First Fossil Penguins from East Antarctica
Some new penguin bones have been discovered on the frozen continent of Antarctica. It may seem natural to think that most fossil penguins would come from Antarctica, given our fascination with the icy travels of species like the Emperor Penguin. However, there are few places paleontologists can look for fossils on the continent. Very few rocks are exposed for prospecting due to the overlying ice sheets. Up until now, all of the penguin fossils have come from West Antarctica. In fact, they have all been from Seymour Island, which is part of the archipelago of islands off the tip of the Antarctic Peninsula. Although these fossils include some amazing species, this geographical restriction has greatly limited our knowledge of the history of the southernmost penguins. The oldest reported bones are assigned to the species Crossvallia unienwillia from the late Paleocene (about 55 million years ago). We know there was a diverse group of species of all sizes, including some giants, thriving from about 50 million years ago to about 35 million years ago. Most of this interval in Earth history was quite warm, and the penguins were living in a fairly temperate environment complete with forests. Over the next 35 million years, climate cooled leading to the growth of ice sheets which eventually covered almost all of Antarctica.
What happened to the penguins? Did they adapt? Did they die out? If so, when did new species replace them? Today, several species of penguin breed in Antarctica including the Emperor Penguin, Adélie Penguin, Chinstrap Penguin, Gentoo Penguin, and Macaroni Penguin. We know that these modern species are distantly related to the original archaic penguin inhabitants of Antarctica. But, because of the big gap in the fossil record we are not sure when the new species first arrived and what happened in the meantime.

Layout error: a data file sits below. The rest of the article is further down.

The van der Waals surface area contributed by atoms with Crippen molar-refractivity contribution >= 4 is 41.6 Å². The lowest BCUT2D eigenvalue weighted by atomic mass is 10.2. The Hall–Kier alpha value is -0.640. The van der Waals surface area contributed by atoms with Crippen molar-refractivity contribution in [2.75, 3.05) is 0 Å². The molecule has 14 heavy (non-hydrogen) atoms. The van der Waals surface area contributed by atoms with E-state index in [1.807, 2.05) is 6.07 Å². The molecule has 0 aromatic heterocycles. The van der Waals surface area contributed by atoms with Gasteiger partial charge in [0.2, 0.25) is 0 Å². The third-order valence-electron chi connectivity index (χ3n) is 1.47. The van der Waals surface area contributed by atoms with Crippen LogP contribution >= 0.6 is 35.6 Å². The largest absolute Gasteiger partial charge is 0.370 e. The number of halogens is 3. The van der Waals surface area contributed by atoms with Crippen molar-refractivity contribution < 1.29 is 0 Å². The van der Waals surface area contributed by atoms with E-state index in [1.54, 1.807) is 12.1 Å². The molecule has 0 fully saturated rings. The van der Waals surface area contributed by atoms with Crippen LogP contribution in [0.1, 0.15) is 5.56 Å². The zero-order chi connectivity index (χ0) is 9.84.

The new fossils were discovered at Prince Charles Mountains, which is in East Antarctica, almost directly opposite from the Seymour Island sites. Two flipper bones, a humerus and a radius, were found in a shell bank. This was a fortuitous place for the find, because shells can be dated with isotope methods. The scientists looked at the levels of a radioactive isotope of the element Strontium to figure out the age of a scallop found near the penguin bones. These tests indicate the fossils are 10.2 million years old, much younger than the previous fossil records from Seymour Island.
Features of the bones suggest they belong to the genus Spheniscus, the group of “tuxedo penguins”. That’s an interesting fact, because today Spheniscus penguins (including Galapagos and Black-footed Penguins) are some of the species most adapted to warm conditions. They make it south as far as Tierra del Fuego, but don’t cross over to Antarctica. Because things are already quite chilly in the south by 10 million years ago, it is a surprise to see a Spheniscus penguin in the region. I am very excited by the first announcement of bones, and hope more is in store. East Antarctica may well hold some important secrets of penguin evolution.
Jadwiszczak P., Krajewski K.P., Pushina Z., Tatur A. Zieliński G. 2012. The first record of fossil penguins from East Antarctica. Antarctic Science, FirstView Article, pp 1-12, DOI: http://dx.doi.org/10.1017/S0954102012000909; Published online: 15 November 2012.